Being completely conscious about what color triggers us to think in which way isn’t always obvious. The Logo Company has come up with an amazing breakdown which colors are best for which companies and why. Here are 4 great examples:
Especially if we also take a look at what the major brands out there are using, a lot of their color choices become a lot more obvious. Clearly, everyone of these companies is seeking to trigger a very specific emtion:
On top of that, especially when we want to buy something, the colors can play a major role. Analytics company KISSmetrics created an amazing infographic on the science of how colors affect our purchases.
Especially the role of “Green” stands out to me as the most relaxing color we can use to make buying easier. We didn’t intentionally choose this as the main color for Buffer actually, it seems to have worked very well so far though.
At second look, I also realized how frequently black is used for luxury products. It’s of course always obvious in hindsight. Here is the full infographic:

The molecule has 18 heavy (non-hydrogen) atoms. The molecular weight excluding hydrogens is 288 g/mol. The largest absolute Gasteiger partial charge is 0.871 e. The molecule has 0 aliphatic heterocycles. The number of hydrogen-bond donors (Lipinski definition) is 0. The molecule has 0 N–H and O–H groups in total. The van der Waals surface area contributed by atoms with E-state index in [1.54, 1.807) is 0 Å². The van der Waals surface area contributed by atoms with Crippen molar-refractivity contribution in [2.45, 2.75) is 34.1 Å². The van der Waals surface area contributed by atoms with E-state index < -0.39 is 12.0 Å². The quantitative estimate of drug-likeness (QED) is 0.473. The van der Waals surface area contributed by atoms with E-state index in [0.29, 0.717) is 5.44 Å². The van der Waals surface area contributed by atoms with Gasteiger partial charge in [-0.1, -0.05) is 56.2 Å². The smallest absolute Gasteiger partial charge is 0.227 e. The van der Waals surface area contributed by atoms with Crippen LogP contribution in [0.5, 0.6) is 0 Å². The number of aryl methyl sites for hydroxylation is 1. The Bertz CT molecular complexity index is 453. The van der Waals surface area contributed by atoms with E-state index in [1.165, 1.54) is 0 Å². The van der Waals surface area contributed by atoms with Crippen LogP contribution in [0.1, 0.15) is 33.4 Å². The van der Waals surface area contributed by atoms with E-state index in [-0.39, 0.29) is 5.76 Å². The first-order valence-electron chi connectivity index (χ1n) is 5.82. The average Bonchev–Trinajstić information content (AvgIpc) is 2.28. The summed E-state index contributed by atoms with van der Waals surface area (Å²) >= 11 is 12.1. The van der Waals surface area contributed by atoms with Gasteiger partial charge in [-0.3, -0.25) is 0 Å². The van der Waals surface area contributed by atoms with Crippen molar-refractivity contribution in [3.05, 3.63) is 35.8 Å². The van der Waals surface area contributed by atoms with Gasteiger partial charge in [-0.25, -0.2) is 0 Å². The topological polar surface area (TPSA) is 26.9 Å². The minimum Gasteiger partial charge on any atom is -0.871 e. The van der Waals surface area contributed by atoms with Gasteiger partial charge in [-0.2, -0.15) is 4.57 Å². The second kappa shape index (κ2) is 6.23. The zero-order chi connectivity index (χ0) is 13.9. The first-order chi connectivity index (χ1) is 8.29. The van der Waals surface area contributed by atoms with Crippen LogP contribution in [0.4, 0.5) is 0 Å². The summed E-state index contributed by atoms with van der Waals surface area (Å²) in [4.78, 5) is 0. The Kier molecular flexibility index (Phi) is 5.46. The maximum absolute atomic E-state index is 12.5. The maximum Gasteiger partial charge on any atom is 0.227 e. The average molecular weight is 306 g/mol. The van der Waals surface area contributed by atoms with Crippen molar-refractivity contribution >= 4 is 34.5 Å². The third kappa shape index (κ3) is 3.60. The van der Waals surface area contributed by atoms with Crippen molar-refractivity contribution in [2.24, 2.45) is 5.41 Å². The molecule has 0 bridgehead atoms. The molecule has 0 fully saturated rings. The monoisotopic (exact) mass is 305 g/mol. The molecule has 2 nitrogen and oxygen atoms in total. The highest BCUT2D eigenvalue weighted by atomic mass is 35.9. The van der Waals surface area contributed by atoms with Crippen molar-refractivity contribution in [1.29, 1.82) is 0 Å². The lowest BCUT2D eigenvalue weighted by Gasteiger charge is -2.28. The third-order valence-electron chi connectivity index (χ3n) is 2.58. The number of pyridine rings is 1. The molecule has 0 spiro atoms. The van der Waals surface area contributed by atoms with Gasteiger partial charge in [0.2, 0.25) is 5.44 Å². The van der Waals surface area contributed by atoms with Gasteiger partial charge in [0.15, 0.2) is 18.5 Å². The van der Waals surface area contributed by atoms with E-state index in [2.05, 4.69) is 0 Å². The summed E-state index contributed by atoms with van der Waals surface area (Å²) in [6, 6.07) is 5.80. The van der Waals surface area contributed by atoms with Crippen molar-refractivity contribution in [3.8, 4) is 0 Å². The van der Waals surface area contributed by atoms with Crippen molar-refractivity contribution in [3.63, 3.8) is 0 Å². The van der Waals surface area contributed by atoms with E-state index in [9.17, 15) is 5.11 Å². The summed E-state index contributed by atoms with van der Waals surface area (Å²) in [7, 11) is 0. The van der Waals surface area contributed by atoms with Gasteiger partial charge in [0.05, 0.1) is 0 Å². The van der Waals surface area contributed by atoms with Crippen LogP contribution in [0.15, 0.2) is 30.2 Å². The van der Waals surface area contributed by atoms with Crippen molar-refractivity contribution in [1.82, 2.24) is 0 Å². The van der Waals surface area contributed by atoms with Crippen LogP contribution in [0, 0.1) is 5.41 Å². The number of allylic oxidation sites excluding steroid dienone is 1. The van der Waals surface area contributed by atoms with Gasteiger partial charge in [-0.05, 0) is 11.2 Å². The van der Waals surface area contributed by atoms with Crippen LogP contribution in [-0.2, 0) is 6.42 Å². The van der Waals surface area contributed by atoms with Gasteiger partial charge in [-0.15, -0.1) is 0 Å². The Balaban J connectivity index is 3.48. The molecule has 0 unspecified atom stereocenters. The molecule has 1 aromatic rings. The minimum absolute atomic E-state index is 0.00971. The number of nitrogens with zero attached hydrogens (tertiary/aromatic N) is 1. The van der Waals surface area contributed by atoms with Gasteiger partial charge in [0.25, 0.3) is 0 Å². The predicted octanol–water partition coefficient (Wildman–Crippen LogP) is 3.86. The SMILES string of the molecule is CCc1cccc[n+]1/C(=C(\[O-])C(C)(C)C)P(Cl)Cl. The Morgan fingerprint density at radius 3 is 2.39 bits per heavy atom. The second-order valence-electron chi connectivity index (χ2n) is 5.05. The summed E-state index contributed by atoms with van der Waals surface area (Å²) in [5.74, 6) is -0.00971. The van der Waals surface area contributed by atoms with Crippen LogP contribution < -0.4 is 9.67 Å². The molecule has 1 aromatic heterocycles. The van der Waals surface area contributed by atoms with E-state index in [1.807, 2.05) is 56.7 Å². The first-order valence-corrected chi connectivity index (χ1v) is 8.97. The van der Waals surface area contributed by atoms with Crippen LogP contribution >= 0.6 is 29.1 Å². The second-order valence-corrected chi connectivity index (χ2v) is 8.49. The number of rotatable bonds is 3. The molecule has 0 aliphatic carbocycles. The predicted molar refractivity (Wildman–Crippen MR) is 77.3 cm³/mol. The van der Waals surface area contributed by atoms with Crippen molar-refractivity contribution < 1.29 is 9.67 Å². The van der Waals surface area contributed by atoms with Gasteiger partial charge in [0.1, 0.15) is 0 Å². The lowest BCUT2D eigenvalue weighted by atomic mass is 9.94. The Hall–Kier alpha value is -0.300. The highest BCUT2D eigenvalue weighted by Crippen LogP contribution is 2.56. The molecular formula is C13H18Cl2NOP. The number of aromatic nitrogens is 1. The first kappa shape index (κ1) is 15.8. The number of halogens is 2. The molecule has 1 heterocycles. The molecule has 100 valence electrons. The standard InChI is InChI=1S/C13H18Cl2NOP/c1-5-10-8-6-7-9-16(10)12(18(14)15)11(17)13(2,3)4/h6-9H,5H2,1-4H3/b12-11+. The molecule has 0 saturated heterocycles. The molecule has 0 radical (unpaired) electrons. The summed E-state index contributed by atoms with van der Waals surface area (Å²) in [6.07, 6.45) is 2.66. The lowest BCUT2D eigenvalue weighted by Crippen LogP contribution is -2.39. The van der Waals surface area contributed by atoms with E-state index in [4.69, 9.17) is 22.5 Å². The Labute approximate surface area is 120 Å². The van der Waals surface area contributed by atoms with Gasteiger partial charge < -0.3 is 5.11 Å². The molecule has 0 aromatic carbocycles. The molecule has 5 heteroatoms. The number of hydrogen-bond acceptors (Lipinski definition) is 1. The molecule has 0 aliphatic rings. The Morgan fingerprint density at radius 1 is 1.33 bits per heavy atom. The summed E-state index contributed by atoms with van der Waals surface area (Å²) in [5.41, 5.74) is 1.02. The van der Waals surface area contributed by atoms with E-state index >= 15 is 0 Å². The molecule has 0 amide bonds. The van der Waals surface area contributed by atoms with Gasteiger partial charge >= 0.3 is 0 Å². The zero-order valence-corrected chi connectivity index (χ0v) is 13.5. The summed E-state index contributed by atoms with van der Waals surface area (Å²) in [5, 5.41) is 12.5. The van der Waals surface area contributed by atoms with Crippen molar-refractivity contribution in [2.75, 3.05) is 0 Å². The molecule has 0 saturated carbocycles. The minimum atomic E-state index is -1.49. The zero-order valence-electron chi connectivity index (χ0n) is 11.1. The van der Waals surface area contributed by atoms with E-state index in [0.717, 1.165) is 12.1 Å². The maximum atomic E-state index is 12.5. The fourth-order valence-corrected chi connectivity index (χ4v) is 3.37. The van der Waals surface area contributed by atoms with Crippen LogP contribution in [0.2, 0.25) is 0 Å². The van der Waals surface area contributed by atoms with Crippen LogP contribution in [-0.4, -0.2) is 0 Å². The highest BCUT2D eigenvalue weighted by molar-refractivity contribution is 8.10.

How to improve your marketing with better use of colors:
This all might be fairly entertaining, but what are some actual things we can apply today to our website or app? The answer comes yet again from some great research done by the good folks over at KISSmetrics.
If you are building an app that mainly targets Women, here is KISSmetrics best advice for you:
- Women love: Blue, Purple and Green
- Women hate: Orange, Brown and Gray
In case your app is strictly targeting men, the rules of the game are slightly different. Here it goes:
- Men love: Blue, Green and Black